Again it went dark, and I followed a more indistinct path, as if trekking through woods, I was surrounded by green-and-gold rustlings. Dogs were frolicking in the clearing of the angels, they were rolling around in the sun. Later, the dogs were with their masters, protecting them with loving looks, and later still they were dead, and little stelae sprouted up in the clearing to commemorate love, walks in the sunshine, and shared joy. No little dog was forgotten: their embossed photos decorated the stelae at the foot of which the masters had left their favourite toys. It was a joyful monument, from which all tears were absent.

In the distance, as if suspended from trembling curtains, some words in gilded letters took shape. There was the word ‘LOVE’, the word ‘GOODNESS’, the word ‘TENDERNESS’, the word ‘FIDELITY’, the word ‘HAPPINESS’. Coming out of the total darkness, they evolved, from nuances of matt gold through to blinding luminosity; then they fell back alternately into the night, but at the same time following one another in their rise towards the light, in such a way that they seemed, somehow, to create one another. I continued my path across the cellar, guided by the light that shone sequentially on all the corners of the room. There were other scenes, other visions, so many that I gradually lost any notion of time, and only recovered full consciousness once I had gone back upstairs, and was seated on a wicker garden bench in what could once have been a terrace or a winter garden. Night was falling on the waste-ground landscape; Vincent had lit a big lamp.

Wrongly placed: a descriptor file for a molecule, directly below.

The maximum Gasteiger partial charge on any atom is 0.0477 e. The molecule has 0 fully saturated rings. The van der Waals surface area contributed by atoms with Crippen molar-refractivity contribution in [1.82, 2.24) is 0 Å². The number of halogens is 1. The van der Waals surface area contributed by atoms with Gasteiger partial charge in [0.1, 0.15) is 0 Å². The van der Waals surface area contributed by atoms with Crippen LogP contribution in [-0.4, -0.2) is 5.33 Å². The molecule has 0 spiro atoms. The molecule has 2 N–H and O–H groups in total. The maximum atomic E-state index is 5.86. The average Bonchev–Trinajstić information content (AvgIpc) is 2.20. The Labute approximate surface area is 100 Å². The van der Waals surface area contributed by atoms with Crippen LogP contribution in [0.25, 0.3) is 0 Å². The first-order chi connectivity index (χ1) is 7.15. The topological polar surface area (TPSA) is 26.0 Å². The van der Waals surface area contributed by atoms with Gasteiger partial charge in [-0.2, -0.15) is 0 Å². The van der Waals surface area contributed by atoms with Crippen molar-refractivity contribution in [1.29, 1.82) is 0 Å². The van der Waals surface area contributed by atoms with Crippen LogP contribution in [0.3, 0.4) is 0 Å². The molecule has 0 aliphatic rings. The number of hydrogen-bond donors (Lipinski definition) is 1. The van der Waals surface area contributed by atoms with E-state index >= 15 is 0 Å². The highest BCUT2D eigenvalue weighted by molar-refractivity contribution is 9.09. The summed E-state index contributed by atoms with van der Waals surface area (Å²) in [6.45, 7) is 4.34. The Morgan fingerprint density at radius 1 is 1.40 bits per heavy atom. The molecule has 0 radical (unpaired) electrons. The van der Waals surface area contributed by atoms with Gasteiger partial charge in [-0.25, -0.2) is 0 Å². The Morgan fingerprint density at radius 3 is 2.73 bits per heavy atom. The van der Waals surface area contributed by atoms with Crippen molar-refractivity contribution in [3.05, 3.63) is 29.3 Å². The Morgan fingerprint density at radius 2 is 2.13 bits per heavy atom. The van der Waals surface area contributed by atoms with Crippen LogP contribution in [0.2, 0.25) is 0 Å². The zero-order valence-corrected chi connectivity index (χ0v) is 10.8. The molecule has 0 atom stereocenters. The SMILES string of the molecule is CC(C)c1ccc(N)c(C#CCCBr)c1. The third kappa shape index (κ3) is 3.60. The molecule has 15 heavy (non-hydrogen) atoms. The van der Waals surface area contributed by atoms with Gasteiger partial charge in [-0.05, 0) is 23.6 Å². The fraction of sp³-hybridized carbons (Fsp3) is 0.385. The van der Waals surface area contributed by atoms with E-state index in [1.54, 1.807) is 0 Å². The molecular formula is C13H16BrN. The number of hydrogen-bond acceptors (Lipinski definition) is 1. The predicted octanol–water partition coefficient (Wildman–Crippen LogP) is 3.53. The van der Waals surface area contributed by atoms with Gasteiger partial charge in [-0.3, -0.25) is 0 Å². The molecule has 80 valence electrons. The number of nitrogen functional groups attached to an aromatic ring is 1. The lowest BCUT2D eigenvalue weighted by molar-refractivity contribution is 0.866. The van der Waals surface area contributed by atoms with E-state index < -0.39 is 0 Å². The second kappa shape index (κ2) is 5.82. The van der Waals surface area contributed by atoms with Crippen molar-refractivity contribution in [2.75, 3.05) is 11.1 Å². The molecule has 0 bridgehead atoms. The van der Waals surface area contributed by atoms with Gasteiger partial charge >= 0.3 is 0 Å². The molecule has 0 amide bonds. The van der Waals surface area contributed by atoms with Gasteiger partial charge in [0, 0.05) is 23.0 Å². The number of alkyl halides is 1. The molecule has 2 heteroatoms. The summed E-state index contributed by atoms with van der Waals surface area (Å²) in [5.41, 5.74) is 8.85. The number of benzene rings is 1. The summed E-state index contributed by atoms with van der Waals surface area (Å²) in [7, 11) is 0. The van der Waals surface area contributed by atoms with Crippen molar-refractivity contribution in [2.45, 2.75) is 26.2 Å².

I was reminded of this while reading the Paris Review‘s indepth Art of Fiction interview. It’s well worth reading, as the whole series is. It’s full of Houellebecq’s weird insights, his absurd gender opinions and twisted and somehow Gallic stoicism. There’s good stuff on the origins of Atomised, apparently inspired by Alain Aspect’s experiments in 1982. This is interesting because it belies the title: the novel is driven by ideas of connection rather than isolation.